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Bolivia will implement a model program for early childhood development to improve access and quality of care for more than 25,000 children under 4 years old, with a $20 million loan approved by the Inter-American Development Bank (IDB).

Although it is still among the lowest-income countries in Latin America, Bolivia is substantially increasing its investment in programs to reduce poverty and inequality, and has been expanding access to social services for vulnerable segments of the population.

The program will contribute in a sustainable and culturally relevant way to cognitive, socio-emotional and physical development of children in Bolivia. By 2017, it is expected to enable at least 25,000 children to be covered by early childhood development services in high poverty areas.  The program will focus on the health sector, with emphasis on attention in 90 child development centers with an estimated coverage of up to 3,060 children. It will also set up to 60 early stimulation rooms with a capacity to assist up to 9,000 children with development delays.

Read more by HS News Staff →

Locked Up Abroad: Man Escapes a Mexican Prison by Dressing Like a Woman

Locked Up Abroad: Man Escapes a Mexican Prison by Dressing Like a Woman

Photo: Locked Up Abroad: Man Escapes a Mexican Prison by Dressing Like a Woman

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In 1973, Dwight Worker was arrested in Mexico City after he was caught trying to smuggle cocaine into the U.S. He was sentenced to 5 years for drug possession, but after 2 years of allegedly being tortured in Lecumberri Prison (often called “The Black Palace of Mexico”) Worker was at his breaking point.

Though he admits he was “101 percent guilty” he said he claims what he was put through was far worse than he deserved. Worker was reportedly “tortured, electroshocked, and stabbed four times while there.”

However, amidst all the torture, Worker managed to find love. While locked up, Worker met fellow American, Barbara White, who had been visiting another prisoner.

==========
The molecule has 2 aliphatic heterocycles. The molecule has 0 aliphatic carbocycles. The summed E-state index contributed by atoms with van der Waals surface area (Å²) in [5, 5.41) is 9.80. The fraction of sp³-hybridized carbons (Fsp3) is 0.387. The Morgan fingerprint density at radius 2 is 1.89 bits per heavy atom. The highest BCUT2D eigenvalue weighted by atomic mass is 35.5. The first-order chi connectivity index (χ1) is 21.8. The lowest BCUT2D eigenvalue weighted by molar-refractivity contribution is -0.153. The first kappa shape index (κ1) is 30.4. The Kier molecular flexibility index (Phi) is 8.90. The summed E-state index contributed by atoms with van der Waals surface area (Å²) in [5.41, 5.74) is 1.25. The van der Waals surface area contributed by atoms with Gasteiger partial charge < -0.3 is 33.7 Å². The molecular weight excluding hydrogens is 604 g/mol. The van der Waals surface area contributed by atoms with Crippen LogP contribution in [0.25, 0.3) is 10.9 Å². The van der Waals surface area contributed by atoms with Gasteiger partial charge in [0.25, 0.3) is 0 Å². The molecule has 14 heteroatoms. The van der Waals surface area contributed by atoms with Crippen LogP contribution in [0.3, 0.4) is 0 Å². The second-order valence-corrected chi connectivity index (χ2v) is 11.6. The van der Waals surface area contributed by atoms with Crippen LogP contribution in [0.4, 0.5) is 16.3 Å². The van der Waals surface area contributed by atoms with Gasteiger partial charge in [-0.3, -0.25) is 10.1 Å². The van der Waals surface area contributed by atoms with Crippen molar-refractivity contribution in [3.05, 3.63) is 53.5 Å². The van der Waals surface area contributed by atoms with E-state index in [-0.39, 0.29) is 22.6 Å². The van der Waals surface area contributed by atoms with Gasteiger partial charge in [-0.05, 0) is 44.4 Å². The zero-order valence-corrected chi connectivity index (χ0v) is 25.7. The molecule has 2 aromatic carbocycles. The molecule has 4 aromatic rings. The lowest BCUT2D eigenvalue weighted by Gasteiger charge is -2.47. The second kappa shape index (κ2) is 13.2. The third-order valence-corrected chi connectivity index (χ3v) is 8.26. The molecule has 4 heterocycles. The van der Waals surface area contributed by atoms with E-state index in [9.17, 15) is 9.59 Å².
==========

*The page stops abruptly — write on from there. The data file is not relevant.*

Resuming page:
The two eventually began planning a life together and even an escape.

Worker and White eventually came up with the plan. White would smuggle in women’s clothes, makeup, and a wig, and Worker would change into them, avoid being detected by the guards, and simply walk out.

With all the pieces for the drag-plan in hand, Worker did just that. He did his best to play the part of a visiting woman and managed to get out of the prison.

“It’s not illegal to escape from a prison in Mexico, unless you cause damage to the state or to a person,” Worker told the National Geographic interviewer. “However, it was foolish, because if the guards had captured me, they would have ... how do I put this? Treated me as if I was a woman before killing me.”

After escaping, Worker met up with White, changed, jumped on a plan to Arizona, and then just one last flight to his home in Indiana.

Though White and Worker divorced in 1988, they did have a son. And though his physical wounds may have healed, he says he still suffers from post-traumatic stress disorder due to what they did to him in prison.

Mexican officials have never called for him to be extradited.

Check out a clip from “Locked Up Abroad” below.

 

Read more by HS News Staff →

Family Continues to Honor Hispanic Soldier Killed in Iraq in 2004

Family Continues to Honor Hispanic Soldier Killed in Iraq in 2004

Photo: Isela Rubalcava

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The parents of Isela Rubalcava, an Hispanic soldier who died eight years ago in Iraq, will remember their daughter with special intensity this Memorial Day weekend.

It was two days before Mother’s Day that Army Sgt. Rubalcava, the El Paso-born daughter of Mexican immigrants, lost her life in the Iraqi city of Mosul.

On the day of her death, May 8, 2004, a group of soldiers arrived at the home of Ramon and Maria Isela Rubalcava in Canutillo, Texas, to give them the worst news of their lives.

Isela had been killed by an exploding mortar shell.

She was the third woman of Mexican descent to die on the Iraq war front and the first woman from El Paso to die in combat.

“She was going to come to visit several days after she died. The last time I spoke with her she told me to kill a pig because she wanted to eat pork and pork rinds. We were preparing a party for her birthday, which was May 11, a party she was not able to enjoy. She was going to be 26 years old when she died,” Ramon Rubalcava told Efe.